NAKHON RATCHASIMA, Thailand (Reuters) - A Thai soldier shot dead at least 20 people Saturday, posting messages on Facebook as he went on the rampage in a northeastern city where he was still holed up in a mall well over 12 hours after he first struck, authorities said.
Thai security forces stormed the Terminal 21 mall in the city of Nakhon Ratchasima and helped hundreds of people to escape. Looking dazed and exhausted, shoppers and storeworkers came out in small groups into the early hours of Sunday as police and soldiers worked through the mall floor by floor.
“It was frightening because I could hear the occasional gunshot ... we waited a long time for the police to come and help us, many hours.” said Suvanarat Jirattanasakul, 27, her voice trembling after she emerged.
Several bursts of automatic gunfire could be heard from inside the mall just after 2.40 a.m. (1940 GMT) and Reuters photographer Athit Perawongmetha saw two wounded members of the security forces being brought out.
The suspected shooter was identified by police as 32-year-old Jakrapanth Thomma. During the attack he posted “Death is inevitable for everyone” on his Facebook page and later asked “Should I give up?”
The attack began at around 3 p.m. local time, when the suspect opened fire at a house. He then moved to an army base, before heading to the shopping mall in Nakhon Ratchasima, which is about 250 km (155 miles) from the capital Bangkok, police said.
Local media showed footage of the soldier getting out of a car in front of the mall and firing off a series of shots as people fled for cover.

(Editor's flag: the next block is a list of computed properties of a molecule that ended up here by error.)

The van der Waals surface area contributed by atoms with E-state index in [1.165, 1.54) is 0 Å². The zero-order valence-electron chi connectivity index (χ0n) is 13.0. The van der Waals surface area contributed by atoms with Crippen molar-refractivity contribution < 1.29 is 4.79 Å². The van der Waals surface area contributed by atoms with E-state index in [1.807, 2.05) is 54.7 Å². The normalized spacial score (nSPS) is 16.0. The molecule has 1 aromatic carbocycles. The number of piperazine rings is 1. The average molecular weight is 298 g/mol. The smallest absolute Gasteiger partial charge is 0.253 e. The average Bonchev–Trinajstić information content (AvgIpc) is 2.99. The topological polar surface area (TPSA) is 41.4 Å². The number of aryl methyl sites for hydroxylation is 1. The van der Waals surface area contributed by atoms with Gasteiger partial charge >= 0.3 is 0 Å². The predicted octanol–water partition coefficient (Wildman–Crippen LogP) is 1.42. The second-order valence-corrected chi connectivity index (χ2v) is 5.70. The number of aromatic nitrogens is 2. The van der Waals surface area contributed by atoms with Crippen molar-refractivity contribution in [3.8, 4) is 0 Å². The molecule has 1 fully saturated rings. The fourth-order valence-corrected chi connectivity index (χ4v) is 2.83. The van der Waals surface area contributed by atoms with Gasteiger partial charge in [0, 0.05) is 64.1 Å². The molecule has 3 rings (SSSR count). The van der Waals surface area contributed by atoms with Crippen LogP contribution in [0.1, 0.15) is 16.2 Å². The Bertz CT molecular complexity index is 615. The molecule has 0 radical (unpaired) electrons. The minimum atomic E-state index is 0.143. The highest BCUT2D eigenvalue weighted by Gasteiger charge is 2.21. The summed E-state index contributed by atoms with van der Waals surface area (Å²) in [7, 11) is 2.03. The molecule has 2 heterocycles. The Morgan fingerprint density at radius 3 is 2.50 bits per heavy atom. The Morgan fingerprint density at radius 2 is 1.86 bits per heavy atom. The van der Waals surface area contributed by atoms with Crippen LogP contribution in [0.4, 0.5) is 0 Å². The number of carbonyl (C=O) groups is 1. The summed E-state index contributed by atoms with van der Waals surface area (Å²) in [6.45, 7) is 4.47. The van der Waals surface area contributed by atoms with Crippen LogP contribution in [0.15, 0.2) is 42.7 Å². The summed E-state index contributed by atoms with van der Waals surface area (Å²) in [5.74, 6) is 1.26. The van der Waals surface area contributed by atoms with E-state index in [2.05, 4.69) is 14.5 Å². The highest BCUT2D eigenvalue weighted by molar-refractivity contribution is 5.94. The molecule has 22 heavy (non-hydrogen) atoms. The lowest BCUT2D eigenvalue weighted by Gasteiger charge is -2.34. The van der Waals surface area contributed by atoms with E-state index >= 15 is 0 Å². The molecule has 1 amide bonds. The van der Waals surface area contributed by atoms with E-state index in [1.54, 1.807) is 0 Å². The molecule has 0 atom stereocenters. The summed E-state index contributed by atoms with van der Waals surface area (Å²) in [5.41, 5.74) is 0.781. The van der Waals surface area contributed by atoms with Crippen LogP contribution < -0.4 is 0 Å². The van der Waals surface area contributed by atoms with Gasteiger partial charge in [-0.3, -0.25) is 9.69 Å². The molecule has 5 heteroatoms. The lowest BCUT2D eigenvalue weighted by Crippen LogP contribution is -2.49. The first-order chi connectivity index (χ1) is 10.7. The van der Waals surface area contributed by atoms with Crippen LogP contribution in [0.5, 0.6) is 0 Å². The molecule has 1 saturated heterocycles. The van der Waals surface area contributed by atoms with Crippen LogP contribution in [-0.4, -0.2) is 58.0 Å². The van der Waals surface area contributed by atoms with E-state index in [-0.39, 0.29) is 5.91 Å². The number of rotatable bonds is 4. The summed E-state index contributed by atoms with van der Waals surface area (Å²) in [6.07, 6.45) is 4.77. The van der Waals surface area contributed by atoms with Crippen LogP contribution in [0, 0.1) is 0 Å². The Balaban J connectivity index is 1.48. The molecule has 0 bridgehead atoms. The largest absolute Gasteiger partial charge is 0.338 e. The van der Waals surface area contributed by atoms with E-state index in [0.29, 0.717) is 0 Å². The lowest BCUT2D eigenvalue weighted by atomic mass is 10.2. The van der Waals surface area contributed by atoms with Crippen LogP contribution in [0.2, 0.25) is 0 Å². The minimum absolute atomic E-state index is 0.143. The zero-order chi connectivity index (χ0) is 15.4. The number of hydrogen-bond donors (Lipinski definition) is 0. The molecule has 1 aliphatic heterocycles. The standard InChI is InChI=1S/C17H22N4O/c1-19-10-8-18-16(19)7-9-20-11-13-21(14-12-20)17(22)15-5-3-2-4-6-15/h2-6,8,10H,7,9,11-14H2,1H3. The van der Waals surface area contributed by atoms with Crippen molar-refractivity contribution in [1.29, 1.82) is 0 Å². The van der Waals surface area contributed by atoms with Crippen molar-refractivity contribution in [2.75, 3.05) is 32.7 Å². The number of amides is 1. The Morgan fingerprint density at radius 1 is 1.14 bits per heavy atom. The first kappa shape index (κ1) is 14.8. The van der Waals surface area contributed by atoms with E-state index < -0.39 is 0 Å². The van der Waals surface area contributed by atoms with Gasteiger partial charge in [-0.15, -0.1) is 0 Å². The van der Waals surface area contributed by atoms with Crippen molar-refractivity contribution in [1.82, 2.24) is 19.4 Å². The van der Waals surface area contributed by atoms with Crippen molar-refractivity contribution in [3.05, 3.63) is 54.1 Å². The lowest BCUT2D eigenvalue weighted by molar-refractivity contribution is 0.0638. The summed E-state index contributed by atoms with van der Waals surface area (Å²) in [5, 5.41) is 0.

“We don’t know why he did this. It appears he went mad,” Defence Ministry spokesman Kongcheep Tantrawanit told Reuters.
One video from a bystander showed a man slumped at the wheel of a car in a pool of blood. It was unclear if he was among the dead. Another video showed at least four people who had clearly been shot and showed no sign of movement.
CCTV footage from inside the mall posted on social media showed the gunman dressed in black and wearing a mask, his gun slung over his shoulder with no sign of other people around.
Kongcheep said at least 20 people had been killed and it was not clear whether the gunman had taken hostages in the mall.
“It’s not known how many are still inside,” he said.
The health ministry said 31 people had been wounded and 10 were in a critical condition.
Thai media said the suspected shooter had worked at an army base close to Nakhon Ratchasima. Before the attack, Jakrapanth had posted on his Facebook account that he was out for vengeance — but he did not say for what.
Facebook (FB.O) said it had removed the suspect’s account.
“Our hearts go out to the victims, their families and the community affected by this tragedy in Thailand. There is no place on Facebook for people who commit this kind of atrocity, nor do we allow people to praise or support this attack,” a Facebook representative said in a statement.
Thai media said the suspect’s mother was being taken to the mall to try to persuade him to give up. Video showed her in tears saying “why did he do it?” as she got in a police vehicle.
Major shootings are rare in the Southeast Asian country other than in the far south, where a decades-old insurgency persists.
The shooter first went to a house in the city and shot two people dead before going to the army base, where he took a gun from the weapons store and fired at people, police said.
In a post on Facebook, Public Health Minister Anutin Charnvirakul asked for blood donations at four hospitals in the area.
Nakhon Ratchasima is one of the biggest cities in northeastern Thailand, an island of relative prosperity in a rice growing area that is one of the poorest parts of the country of 69 million people.
The Terminal 21 mall stands out in the city with its observation tower and its gleaming displays and brightly flashing advertising panels for well-known brands.
Additional reporting by Patpicha Tanakasempipat, Panarat Thepgumpanat and Juarawee Kittisilpa in Bangkok; Writing by Matthew Tostevin and Kay Johnson; Editing by David Clarke and Daniel Wallis